Kumi Smith, an epidemiologist at the University of Minnesota, told me she was surprised “that the White House would ever try to assume the role of public health messenger to the public. And that the CDC has taken as much of a back seat as it has.”
“There’s a protocol for issuing out consistent and up-to-date public health messaging to the public,” she said. “But you wouldn’t know it from how things have gone.”
Most Americans don’t trust what Trump says about Covid-19, the polls indicate. But he still holds sway over a meaningful minority of the citizenry and, maybe as importantly, he can influence Republican state officials who are responsible for making important public health decisions.
While the study covered news coverage only through the end of May, Trump’s falsehoods and exaggerations haven’t stopped. And the president’s mere introduction of uncertainty could hinder the efforts to bring an end to the pandemic. A lot of Americans report being unwilling to take a Covid-19 vaccine or they are at least unsure whether they will. Many of them worry about political interference. The overall lack of trust in Trump and his blatant lobbying for a vaccine — he disagreed with his own experts at the first debate about the time window for distributing a Covid-19 vaccine — must bear a significant amount of the responsibility for the doubts. And if too few Americans take the vaccine when it’s available, it will take longer for the outbreak to come under control.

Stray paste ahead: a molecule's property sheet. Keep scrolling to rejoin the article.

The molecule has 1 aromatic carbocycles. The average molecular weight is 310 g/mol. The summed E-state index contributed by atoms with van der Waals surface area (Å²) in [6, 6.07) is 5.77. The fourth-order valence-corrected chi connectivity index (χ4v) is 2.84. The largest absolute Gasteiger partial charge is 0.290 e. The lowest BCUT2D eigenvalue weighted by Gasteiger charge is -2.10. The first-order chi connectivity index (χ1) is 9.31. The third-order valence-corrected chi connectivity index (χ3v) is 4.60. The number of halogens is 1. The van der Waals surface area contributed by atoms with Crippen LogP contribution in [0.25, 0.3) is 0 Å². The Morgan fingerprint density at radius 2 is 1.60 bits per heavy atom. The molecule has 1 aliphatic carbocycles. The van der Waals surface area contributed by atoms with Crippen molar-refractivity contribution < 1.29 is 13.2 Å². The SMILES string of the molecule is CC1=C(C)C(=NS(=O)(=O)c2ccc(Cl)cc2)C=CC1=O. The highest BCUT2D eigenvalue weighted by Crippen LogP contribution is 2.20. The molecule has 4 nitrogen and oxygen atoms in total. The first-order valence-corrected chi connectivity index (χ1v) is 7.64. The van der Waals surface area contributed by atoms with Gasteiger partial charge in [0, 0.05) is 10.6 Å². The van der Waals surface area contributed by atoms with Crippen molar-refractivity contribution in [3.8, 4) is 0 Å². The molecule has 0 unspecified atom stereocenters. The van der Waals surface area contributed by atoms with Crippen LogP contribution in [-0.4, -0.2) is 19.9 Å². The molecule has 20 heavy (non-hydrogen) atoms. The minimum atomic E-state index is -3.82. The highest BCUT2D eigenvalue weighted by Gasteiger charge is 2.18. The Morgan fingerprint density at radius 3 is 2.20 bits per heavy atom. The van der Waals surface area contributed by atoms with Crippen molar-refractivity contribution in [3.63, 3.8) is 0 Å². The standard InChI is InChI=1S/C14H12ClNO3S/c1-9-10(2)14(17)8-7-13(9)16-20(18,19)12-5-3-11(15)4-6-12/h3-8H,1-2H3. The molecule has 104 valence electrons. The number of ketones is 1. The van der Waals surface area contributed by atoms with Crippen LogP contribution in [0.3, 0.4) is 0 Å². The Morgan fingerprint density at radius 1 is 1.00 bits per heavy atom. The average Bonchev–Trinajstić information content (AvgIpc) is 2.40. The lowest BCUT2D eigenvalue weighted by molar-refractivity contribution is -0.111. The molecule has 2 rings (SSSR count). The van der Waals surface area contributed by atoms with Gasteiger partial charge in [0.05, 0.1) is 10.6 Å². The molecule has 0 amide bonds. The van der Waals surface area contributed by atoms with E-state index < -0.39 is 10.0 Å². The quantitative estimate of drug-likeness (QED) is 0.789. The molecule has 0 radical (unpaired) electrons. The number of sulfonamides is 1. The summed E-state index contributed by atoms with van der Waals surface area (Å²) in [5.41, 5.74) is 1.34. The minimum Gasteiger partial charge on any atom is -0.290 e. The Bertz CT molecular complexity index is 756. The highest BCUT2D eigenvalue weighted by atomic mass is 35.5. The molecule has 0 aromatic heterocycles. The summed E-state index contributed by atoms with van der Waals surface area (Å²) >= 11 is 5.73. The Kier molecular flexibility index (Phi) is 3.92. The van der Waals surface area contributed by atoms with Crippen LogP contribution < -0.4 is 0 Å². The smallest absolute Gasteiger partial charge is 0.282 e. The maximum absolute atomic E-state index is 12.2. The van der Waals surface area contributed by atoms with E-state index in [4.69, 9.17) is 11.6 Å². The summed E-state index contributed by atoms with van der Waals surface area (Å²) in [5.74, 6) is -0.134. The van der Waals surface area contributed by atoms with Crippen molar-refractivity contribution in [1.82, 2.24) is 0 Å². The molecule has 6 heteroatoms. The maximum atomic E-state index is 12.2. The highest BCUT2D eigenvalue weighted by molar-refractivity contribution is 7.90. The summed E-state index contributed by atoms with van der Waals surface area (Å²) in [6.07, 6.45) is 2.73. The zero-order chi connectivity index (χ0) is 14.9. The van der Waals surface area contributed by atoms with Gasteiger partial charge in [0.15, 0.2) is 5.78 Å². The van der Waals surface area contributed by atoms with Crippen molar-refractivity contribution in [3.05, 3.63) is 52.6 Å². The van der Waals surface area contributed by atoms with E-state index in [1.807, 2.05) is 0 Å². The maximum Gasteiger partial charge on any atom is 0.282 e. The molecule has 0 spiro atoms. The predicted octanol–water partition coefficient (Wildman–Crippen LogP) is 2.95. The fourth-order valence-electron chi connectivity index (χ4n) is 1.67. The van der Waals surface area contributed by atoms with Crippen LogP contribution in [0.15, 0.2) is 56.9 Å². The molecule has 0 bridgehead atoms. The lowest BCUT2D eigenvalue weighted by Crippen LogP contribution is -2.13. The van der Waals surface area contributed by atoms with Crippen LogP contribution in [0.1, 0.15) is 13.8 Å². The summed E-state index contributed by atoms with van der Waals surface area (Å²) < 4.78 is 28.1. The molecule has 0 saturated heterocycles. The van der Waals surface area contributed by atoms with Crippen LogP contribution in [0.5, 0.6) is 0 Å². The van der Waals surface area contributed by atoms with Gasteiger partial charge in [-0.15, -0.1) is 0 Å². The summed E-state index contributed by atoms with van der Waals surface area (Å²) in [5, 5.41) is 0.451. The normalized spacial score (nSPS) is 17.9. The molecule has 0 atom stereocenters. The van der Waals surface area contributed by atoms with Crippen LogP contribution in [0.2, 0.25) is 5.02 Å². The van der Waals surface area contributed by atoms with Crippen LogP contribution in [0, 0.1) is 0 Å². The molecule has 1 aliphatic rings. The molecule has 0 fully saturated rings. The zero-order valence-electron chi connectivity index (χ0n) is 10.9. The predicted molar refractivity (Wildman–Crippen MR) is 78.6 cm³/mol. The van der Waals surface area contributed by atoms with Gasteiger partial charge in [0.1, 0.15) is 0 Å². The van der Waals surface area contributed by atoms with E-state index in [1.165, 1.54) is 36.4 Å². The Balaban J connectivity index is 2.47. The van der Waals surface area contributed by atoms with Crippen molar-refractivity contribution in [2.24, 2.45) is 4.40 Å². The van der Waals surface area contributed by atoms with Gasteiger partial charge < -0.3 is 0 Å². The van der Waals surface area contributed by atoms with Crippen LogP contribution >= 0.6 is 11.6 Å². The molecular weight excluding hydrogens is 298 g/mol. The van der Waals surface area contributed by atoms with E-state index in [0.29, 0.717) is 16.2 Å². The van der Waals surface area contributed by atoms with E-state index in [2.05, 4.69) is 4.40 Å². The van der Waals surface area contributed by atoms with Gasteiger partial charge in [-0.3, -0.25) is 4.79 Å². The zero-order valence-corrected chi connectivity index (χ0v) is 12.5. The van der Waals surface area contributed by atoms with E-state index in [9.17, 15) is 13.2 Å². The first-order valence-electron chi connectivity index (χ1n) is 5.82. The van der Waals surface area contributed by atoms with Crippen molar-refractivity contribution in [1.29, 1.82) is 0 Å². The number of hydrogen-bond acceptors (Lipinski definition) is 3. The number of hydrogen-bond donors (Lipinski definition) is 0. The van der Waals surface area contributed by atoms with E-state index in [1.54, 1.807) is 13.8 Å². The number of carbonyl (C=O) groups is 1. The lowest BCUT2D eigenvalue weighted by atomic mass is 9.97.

In an unprecedented health care emergency, Americans needed clear and accurate information from their federal government. Instead, President Trump has sowed discord and doubt and disinformation, making it harder for the country to contain Covid-19. When Trump started holding Covid-19 briefings again in the summer, after the period studied by the Cornell researchers, some experts worried he would do more harm than good, based on his track record to date.
“Although it is critical for a leader to communicate regularly during crisis, the purpose has to be to inform, calm, and unite; to paint a realistic but achievable future and show the way,” Rajnandini Pillai, a management professor who specializes in leadership at California State University San Marcos, said. “This president is intent on marketing breathtaking falsehoods to serve his reelection aims.”